How many of us have known parents and children like those in the sermon? It is totally relevant for the 21st century. As a pastor I have seen this scenario too many times.

Barbara said...


Stefan Ewing said...

Please correct me if I'm wrong, but in this sermon, Spurgeon doesn't appear to be implicating the mother, who along with her husband, did all she could to raise her son right. The passage appears to have been intended to convict wayward (and/or complacent, unregenerate) children.

Unknown said...

John Piper describes Harry Stout of Yale as similarly blasphemous in his description of the great George Whitefield:
I was aghast to hear him say that for all his thousands of hours preaching a mere less than 100 sermons remain extant. What a catastrophic loss to the Church, probably divine prevention of idolatry as with the loss of the Scripture's autographs and Noah's Ark and Cross and other things we's have also idolalized.

"I Will Not Be a Velvet-Mouthed Preacher!”
The Life and Ministry of George Whitefield: Living and Preaching as Though God Were Real (Because He Is)
February 3, 2009
John Piper

Anonymous said...

Meh, I've always been kind of wary of these kind of speculative stories of heaven. Seems like a bit of a contradiction between the mother and Abraham and Dives. But maybe that's just me. :)

On the other hand, it is interesting to note how much Spurgeon performed. Even imitating accents and such...cool.

Solameanie said...

The part of this that really grabbed me was indeed the response of the mother in Heaven. I have a hunch many people might have the idea of loved ones in Heaven grieving over their eternal state and getting some satisfaction out of it. But in that day, there won't be any disagreement by the redeemed with God and His judgment.

That ought to be a sobering thought to the wayward.

OAG said...

wow, that was powerful

Stephen Newell said...

Wow. Wow. WOW. Wow. Wow.

This is gold.

Dr. Paul W. Foltz said...

AMEN..... When Sinners are saved, it glorifies God's Love, Mercy and Grace; When they are damned, It glorifies God's Justice and Holiness, and Wrath.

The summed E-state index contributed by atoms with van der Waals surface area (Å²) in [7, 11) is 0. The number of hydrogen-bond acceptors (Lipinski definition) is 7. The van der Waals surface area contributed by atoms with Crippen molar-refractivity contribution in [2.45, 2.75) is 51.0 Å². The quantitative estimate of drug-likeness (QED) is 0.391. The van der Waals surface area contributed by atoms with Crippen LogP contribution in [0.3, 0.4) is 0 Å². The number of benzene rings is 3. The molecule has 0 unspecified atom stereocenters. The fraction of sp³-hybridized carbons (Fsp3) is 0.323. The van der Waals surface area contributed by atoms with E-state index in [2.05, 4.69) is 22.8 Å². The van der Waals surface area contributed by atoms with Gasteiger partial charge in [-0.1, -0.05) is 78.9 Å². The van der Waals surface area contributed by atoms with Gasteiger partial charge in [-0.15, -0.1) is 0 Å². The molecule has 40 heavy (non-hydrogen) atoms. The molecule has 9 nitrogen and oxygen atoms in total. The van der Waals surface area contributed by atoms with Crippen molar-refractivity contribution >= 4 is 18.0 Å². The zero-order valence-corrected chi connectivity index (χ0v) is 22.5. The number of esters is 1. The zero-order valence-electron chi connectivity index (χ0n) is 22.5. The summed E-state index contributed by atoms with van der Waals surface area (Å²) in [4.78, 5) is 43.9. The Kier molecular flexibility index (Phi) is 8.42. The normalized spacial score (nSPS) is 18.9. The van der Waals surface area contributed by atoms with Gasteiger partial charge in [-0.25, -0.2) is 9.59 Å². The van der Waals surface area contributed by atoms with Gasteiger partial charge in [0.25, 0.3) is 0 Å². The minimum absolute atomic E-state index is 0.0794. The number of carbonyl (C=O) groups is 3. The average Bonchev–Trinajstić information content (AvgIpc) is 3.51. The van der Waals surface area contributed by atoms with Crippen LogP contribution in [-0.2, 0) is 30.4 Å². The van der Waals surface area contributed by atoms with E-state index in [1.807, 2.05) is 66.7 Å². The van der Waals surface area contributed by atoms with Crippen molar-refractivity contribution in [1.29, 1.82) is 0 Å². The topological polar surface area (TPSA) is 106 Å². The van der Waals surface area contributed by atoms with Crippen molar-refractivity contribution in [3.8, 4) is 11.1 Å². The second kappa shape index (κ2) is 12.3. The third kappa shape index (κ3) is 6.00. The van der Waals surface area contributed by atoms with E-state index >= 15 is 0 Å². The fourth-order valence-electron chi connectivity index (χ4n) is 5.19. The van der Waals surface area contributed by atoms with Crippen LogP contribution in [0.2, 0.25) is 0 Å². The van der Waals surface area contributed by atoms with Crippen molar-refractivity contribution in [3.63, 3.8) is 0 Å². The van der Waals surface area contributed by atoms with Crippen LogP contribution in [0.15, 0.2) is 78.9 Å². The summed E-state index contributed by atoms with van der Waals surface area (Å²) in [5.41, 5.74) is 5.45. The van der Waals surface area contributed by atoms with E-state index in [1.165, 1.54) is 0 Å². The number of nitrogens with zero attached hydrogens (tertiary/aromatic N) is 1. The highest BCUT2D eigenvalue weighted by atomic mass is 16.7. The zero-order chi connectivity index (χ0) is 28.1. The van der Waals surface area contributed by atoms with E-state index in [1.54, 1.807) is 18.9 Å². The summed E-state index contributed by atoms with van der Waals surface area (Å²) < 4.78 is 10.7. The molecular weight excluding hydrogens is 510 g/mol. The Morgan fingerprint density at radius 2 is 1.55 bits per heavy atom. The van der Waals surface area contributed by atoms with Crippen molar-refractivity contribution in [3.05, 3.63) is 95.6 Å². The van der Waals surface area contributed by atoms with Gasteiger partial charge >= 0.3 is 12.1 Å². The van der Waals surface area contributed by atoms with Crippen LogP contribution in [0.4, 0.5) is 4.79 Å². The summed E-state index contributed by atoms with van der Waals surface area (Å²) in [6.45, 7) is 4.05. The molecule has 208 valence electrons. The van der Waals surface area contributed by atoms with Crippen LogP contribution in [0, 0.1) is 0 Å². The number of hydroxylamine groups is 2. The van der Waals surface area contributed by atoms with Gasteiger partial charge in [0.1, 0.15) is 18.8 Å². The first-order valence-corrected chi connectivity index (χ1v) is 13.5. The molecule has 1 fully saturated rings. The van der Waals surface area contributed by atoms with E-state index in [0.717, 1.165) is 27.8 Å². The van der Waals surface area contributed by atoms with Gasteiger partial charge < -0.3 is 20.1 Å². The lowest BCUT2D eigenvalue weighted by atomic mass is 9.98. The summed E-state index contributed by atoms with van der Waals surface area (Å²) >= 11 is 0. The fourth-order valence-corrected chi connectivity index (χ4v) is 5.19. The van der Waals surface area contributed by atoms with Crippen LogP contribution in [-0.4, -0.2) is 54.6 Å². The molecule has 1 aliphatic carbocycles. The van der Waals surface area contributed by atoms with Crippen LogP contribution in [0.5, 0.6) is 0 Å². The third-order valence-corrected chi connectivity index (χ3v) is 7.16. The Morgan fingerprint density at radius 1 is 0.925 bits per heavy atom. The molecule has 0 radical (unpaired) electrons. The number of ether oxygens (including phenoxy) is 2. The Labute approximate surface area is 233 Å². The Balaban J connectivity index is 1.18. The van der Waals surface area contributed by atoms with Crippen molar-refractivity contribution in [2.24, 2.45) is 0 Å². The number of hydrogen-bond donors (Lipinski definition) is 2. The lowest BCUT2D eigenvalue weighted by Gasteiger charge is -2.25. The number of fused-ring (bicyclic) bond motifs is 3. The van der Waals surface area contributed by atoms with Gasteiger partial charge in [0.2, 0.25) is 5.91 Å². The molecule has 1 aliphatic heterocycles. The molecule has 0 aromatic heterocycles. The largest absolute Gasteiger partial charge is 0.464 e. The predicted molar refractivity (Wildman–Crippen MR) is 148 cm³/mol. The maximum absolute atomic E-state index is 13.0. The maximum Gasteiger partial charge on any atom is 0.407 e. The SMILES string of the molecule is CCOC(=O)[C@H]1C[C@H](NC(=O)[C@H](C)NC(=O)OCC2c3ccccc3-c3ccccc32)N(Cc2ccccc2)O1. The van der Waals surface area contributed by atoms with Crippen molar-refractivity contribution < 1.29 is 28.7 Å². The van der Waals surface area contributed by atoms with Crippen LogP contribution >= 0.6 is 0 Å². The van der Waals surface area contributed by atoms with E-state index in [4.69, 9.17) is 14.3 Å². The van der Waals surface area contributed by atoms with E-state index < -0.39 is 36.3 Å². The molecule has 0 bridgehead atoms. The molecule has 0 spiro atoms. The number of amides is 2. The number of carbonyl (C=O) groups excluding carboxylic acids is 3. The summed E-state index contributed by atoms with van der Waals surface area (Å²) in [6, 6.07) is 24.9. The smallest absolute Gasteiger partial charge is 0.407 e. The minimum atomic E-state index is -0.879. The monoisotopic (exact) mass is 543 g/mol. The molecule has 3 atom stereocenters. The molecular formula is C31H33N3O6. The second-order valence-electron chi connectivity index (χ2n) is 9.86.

Marie said...

I just (last night) read a Paul Washer sermon - he said essentially the same thing - why no parents will weep for their children on Judgment Day when common grace is removed. Not a pleasant thought, nor something you hear preached very often!

Anonymous said...

Sorrt Russ, I read no blasphemy there. But I did read a description of a preacher I would have loved to have heard.

He sounds as though his preaching fit his message to a 'T'.

Anonymous said...

Although, I just realized two things:

1. While parents won't weep for their children, neither will they rejoice at their damnation. As far as I know(and correct me if I'm wrong, as I'm not an expert Bible scholar) not even God delights in condemning the wicked.

2. I find it slightly disturbing that the assumption is that Parents will be there and Children will stray. I've known far more examples of the opposite.

I dunno, maybe I'm reading too much into this.

Marie said...

Joshua, I don't think it's a matter of rejoicing. In the example Washer gave, the son who had thumbed his nose at God stands before Him on Judgment Day, is stripped of the common grace God afforded him, and is seen for the vile, hideous and evil being that he is (that we all are, apart from God's grace). Heaven is rejoicing not at the damnation of the wicked, but at the justice and rightness of God's judgment - that was what I got out of it. I think Spurgeon was along the same lines here. It's on his HeartCry.com site, and is called "The Cross of Christ" (under articles). I had always wondered about that - how the saved will be able to rejoice in heaven, knowing that their loved ones are in hell. I still don't get it, but Spurgeon seems to grasp it better.

Dr. Paul W. Foltz said...

In Heaven When a sinner gets saved, it is to the glory of God's grace; when a sinner goes to hell it's to the glory of God's Justice.

Rejoicing in either case is because God is glorified.

Dr. Paul Foltz

John said...


What a vivid picture. And one that shows that Spurgeon didn't view the Proverb as a "promise," but as a premiss. ("When he is old he will not depart from it...)